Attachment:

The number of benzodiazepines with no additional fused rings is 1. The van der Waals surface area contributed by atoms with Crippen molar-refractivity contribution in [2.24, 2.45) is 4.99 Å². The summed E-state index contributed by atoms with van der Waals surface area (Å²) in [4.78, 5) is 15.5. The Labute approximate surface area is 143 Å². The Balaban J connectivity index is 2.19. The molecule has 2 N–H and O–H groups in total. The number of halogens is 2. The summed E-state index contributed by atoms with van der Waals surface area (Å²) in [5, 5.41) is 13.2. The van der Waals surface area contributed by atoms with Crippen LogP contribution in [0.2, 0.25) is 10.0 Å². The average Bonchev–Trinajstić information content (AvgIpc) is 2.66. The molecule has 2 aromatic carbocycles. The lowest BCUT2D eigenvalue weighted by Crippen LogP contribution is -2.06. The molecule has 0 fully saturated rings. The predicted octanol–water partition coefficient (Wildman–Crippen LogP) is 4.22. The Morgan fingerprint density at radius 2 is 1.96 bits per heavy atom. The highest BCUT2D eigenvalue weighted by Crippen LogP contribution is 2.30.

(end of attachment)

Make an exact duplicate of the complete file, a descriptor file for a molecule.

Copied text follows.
The number of benzodiazepines with no additional fused rings is 1. The van der Waals surface area contributed by atoms with Crippen molar-refractivity contribution in [2.24, 2.45) is 4.99 Å². The summed E-state index contributed by atoms with van der Waals surface area (Å²) in [4.78, 5) is 15.5. The Labute approximate surface area is 143 Å². The Balaban J connectivity index is 2.19. The molecule has 2 N–H and O–H groups in total. The number of halogens is 2. The summed E-state index contributed by atoms with van der Waals surface area (Å²) in [5, 5.41) is 13.2. The van der Waals surface area contributed by atoms with Crippen LogP contribution in [0.2, 0.25) is 10.0 Å². The average Bonchev–Trinajstić information content (AvgIpc) is 2.66. The molecule has 2 aromatic carbocycles. The lowest BCUT2D eigenvalue weighted by Crippen LogP contribution is -2.06. The molecule has 0 fully saturated rings. The predicted octanol–water partition coefficient (Wildman–Crippen LogP) is 4.22. The Morgan fingerprint density at radius 2 is 1.96 bits per heavy atom. The highest BCUT2D eigenvalue weighted by Crippen LogP contribution is 2.30.